Net users and Internet service providers in France mounted a last-ditch protest against a piece of legislation entitled A Bill to Promote Confidence in the Digital Economy, which entered its final reading in the French national assembly in January.
Among other things, it will oblige service providers to filter Net traffic for illegal content, with criminal sanctions for companies that fail to block pedophile images, material excusing crimes against humanity and incitement to racial hatred.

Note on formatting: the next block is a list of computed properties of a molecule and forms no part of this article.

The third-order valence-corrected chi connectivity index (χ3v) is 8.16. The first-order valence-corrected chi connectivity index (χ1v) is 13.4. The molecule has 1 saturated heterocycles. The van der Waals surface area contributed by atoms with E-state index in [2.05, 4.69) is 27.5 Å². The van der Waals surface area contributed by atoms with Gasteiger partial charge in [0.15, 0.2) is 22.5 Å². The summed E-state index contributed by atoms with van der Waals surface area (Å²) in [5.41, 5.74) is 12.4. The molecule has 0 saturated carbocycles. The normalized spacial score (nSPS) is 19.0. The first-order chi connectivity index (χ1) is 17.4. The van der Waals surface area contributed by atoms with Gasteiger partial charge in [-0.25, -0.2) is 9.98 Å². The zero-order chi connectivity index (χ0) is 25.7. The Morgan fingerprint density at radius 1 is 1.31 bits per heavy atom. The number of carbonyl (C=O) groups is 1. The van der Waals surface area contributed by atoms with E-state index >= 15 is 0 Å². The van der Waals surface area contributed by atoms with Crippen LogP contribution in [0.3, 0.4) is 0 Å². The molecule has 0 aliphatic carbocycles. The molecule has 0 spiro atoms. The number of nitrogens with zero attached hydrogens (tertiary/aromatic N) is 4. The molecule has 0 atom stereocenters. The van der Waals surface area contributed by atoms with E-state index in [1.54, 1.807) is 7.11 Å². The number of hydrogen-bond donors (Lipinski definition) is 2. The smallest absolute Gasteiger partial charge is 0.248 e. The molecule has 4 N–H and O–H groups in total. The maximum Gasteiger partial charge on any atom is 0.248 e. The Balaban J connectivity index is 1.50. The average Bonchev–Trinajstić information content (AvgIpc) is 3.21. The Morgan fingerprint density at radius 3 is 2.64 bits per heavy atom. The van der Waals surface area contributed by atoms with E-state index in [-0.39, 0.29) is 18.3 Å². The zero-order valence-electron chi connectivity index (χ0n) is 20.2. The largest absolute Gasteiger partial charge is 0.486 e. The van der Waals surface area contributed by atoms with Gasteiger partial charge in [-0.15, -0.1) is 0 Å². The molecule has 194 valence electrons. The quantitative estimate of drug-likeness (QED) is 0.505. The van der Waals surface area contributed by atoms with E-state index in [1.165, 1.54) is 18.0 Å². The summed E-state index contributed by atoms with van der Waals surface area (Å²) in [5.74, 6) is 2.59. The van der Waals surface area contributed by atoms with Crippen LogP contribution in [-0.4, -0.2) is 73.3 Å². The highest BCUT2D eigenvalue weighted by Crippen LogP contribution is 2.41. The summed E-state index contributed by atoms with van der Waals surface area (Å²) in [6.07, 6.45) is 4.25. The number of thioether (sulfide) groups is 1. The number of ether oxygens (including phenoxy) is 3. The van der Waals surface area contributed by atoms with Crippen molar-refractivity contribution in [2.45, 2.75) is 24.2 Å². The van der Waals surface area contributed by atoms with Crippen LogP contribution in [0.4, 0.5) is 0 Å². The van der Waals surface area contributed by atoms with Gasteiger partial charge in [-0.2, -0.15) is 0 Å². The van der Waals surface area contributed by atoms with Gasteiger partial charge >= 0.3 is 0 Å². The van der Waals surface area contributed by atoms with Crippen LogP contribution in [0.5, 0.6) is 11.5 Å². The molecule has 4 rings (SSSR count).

Internet access providers are unwilling to take on responsibility for policing French Net users. Such a measure would be the first taken by a democratic state, the Association of French Internet Access and Service Providers (AFA) wrote in an open letter to French deputies. Other countries that had considered Net censorship, such as Canada and Australia, had rejected it, they said. The letter, signed by the chairmen of 10 of France’s largest Internet access providers, added that filtering technology is just as likely to block legal content as illegal content, and asked the deputies to reject this part of the bill.